BY AURELIA MITCHELL DURANT Globalization has become a reality for the planet. The very loose and fluid definition of globalization is summed in an often-quoted quote by former Secretary-General of...
Originally posted 2014-07-07 11:00:52.
By Ozelle Martin | amdlawgroup.com
There is a well-known professional football team in the National Football League (NFL) called the Washington Redskins, and its logo features a Native American man wearing a feathered headdress. While the franchise has been in existence for over 80 years, there has been much debate surrounding the connotation of the term “redskins.” Moreover, a quick search of the Oxford dictionary defines the term as “an American Indian” with a note that the term is deemed “offensive.” Consequently, the Washington Redskins franchise has found itself in the midst of many fiery discussions as to whether the franchise should be allowed to legally own and utilize the name.
Under the Lanham Act (15 U.S.C §1052), which is the main statutory framework for trademark law in the United States, the United States Patent and Trademark Office (USPTO) may disapprove trademarks that disparage persons living or dead. As a result, on June 18, 2014- the Trademark Trial and Appeal Board of USPTO audaciously decided to revoke the Washington Redskins rights to their trademarks. The Board had determined in their rulings that “these registrations must be cancelled because they were disparaging to Native Americans at the respective times they were registered, in violation of Section 2(a) of the Trademark Act of 1946, 15 U.S.C. § 1052(a).”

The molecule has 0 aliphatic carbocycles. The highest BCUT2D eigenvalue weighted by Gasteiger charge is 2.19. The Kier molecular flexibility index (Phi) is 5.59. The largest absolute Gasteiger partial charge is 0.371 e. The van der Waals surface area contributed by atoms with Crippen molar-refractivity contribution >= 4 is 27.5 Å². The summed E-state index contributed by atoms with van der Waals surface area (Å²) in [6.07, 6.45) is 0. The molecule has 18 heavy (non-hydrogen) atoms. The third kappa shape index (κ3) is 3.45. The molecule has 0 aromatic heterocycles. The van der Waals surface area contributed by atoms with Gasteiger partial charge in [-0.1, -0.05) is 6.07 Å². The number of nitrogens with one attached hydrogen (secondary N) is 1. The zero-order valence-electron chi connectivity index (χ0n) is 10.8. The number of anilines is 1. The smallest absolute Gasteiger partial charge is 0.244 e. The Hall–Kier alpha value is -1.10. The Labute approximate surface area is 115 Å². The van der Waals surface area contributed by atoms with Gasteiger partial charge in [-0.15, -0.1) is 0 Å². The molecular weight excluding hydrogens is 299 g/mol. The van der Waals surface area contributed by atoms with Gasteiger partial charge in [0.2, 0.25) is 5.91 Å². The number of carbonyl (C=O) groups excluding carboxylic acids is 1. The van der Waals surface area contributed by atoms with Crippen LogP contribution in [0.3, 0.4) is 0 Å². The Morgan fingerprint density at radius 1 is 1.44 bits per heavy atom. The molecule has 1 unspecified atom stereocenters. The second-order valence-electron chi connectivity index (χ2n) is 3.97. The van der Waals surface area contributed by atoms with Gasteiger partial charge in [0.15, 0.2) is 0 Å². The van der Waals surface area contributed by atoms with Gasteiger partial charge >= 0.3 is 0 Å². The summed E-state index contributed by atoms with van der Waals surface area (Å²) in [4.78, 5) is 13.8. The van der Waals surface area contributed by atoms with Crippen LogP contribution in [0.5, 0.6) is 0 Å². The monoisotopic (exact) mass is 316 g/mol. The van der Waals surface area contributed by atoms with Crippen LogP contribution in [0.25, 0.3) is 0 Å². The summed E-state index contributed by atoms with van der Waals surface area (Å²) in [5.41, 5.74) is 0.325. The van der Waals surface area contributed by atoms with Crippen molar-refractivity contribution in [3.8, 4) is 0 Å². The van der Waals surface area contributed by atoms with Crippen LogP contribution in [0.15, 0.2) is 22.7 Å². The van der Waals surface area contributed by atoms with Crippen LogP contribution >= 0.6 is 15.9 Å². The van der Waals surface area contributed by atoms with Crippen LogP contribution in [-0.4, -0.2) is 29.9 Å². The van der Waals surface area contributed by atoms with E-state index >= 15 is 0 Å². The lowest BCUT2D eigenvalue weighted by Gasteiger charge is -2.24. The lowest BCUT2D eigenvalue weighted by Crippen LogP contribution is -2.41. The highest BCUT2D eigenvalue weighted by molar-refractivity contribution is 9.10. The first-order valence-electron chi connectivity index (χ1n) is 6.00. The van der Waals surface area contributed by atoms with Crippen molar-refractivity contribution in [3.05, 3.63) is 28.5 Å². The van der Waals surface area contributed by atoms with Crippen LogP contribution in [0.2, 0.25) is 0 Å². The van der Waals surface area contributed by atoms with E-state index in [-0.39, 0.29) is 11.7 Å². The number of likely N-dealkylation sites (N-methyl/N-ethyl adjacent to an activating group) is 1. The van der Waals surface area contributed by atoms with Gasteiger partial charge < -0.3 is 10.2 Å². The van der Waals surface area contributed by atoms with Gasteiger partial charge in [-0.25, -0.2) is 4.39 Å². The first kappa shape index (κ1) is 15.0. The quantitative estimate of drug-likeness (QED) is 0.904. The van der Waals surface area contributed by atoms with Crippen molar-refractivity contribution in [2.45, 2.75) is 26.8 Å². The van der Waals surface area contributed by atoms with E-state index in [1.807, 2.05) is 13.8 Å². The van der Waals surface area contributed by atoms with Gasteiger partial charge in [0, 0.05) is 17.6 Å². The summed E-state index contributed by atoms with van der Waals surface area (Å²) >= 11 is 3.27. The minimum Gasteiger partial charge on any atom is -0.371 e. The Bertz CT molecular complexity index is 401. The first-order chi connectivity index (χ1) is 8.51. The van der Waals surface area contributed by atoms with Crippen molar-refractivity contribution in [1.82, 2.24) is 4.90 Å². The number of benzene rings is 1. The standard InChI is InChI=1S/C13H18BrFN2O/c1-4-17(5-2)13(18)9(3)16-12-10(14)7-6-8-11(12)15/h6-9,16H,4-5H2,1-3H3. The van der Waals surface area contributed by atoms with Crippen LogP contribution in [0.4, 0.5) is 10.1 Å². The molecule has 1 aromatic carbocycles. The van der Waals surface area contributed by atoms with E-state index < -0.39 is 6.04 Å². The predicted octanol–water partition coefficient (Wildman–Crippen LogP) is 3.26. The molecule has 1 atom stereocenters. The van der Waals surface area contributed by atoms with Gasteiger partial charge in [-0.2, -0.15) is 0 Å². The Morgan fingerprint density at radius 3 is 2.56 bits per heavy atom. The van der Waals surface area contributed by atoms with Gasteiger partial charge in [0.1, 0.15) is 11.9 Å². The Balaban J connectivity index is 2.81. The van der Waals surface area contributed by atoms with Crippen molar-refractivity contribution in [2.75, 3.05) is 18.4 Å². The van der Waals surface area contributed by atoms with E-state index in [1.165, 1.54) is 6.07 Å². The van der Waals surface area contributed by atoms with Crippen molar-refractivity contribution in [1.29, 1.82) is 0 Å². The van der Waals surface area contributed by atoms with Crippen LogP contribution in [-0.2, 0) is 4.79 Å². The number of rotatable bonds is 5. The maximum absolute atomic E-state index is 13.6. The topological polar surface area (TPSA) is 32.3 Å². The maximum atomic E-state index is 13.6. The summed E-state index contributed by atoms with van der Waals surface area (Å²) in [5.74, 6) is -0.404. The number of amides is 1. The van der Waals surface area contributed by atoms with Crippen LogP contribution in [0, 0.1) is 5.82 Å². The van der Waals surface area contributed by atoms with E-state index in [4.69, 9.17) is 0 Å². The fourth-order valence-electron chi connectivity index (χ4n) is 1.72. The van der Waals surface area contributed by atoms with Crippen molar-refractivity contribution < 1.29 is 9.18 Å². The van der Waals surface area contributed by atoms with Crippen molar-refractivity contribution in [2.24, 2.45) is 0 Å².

As word of the trademarks’ cancellations raced through the newswire, many merchandise designers threw confetti in the air and were ready to party like it was 1999, when the Washington Redskins’ trademarks were previously cancelled. These merchandisers thought once again that this decision meant that use of the Redskins name and logo in commerce was now extended to unauthorized merchandise designers. However, nothing could be further from the truth.
Over the last few weeks, very few journalists are writing about the fact that the Washington Redskins still legally own their trademarks until all appeals have been exhausted. The appeal process could potentially take years and therefore, it is simply unwise for merchandise designers to start cranking up their printers. Yes, this means that Redskins franchise can still seek legal recourse against unauthorized use of their logo and name, as a license is still required to engage in such commercial activities.
Designers, put away the confetti. The party has not started and it may never start because the Redskins have been here before and have successfully appealed before. Stay tuned.
Image Credit: https://flic.kr/p/aa5mz2--